Money, Not Access, Key to Healthy Food Choices

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While access to healthy food is a significant challenge for many, the biggest variable limiting diet choices is the lack of financial resources. Having into consideration the ever increasing prices of food, this matter should not be overlooked.

Supermarkets typically have a greater variety of nutritious foods at lower prices than corner stores and groceries in residential communities.

However, the lack of well stocked supermarket nearby may affect public health. A little attention has been paid to how the people who actually live in those areas feel they have been affected.

A comparison between corner stores in a neighborhood and large supermarkets like Carrefour reveals important differences.

While supermarkets offer a wide range of fruits and vegetables, neighborhood stores offer little or no fresh produce. What’s more, staple foods and healthier options that were available in the neighborhood cost, on average, 25 percent more than they do at supermarkets.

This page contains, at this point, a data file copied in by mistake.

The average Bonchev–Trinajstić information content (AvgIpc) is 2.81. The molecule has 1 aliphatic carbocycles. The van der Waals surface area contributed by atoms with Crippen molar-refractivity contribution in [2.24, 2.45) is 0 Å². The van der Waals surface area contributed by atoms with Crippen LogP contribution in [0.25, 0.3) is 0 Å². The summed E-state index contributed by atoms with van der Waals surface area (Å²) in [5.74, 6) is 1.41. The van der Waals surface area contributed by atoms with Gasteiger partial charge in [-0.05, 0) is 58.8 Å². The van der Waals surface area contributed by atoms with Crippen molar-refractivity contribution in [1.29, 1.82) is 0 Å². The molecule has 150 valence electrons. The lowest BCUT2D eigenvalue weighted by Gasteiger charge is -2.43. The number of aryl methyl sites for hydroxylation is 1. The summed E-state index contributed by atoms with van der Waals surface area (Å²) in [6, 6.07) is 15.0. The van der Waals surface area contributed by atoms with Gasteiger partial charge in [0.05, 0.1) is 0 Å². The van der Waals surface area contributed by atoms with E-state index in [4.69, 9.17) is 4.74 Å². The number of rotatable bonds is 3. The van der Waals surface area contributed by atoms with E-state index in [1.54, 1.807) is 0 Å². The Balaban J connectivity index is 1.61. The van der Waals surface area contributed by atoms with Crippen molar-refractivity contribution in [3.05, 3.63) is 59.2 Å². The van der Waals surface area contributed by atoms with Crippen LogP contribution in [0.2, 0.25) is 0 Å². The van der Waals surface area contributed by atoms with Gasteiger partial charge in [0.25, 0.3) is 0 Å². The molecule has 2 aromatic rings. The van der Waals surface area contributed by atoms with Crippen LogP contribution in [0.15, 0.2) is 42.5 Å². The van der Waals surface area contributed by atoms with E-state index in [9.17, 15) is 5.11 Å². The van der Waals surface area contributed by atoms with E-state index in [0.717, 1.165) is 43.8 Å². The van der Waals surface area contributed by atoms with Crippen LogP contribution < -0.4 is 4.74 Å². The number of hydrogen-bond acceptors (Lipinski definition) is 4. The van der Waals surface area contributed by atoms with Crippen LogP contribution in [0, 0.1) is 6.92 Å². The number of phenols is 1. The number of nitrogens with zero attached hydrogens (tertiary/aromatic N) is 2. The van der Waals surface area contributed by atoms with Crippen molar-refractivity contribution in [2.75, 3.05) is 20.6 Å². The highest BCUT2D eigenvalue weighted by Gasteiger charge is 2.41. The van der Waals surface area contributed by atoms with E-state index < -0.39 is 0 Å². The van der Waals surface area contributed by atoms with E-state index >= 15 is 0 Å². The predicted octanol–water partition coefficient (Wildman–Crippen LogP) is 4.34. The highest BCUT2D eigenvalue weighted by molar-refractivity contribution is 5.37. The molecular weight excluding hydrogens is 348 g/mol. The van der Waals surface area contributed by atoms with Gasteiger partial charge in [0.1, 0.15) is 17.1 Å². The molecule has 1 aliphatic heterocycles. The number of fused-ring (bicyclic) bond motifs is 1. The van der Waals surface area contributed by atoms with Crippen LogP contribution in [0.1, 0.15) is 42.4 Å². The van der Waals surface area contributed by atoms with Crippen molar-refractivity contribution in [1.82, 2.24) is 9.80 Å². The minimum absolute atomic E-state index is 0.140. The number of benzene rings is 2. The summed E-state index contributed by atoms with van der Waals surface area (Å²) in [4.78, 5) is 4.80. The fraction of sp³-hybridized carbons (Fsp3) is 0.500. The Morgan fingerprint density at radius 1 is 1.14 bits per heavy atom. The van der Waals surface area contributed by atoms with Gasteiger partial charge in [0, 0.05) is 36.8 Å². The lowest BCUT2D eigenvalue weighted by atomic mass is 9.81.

When comparing how people shop and what they buy, the conclusion is that price is the most important factor in determining where most people shop.

For example, even though most people live far from a supermarket, and many don’t have a car, they still travel outside of their neighborhood to shop at supermarkets.

This shouldn’t be counter-intuitive, but it does contradict a theory that most people simply shop at the nearest store.

However, traveling outside the neighborhood to shop has consequences. People without cars, for example, often take a bus or metro to reach a supermarket, and then hire a taxi to get home. This increases shopping time and expense.

And, because stores aren’t nearby, many people are able to shop only once a week if not once a month. Therefore, they can’t buy a lot of fresh produce. If they buy more than they could eat in a few days or a week, it would go bad.

Some expats face an additional challenge as they have to spend more time shopping in order to find the specific foods they are looking for. For example, the people who eat pork  meats prefer to shop in supermarkets that offers such products.

Access to supermarkets does matter. People would eat more fresh produce if they could shop more often. However, access is not the biggest factor affecting what people eat. The biggest factor is that many people simply don’t have enough money to spend on healthy food.

So, while efforts to improve physical access to healthy foods are valuable, they don’t address the fundamental challenge of affordability.

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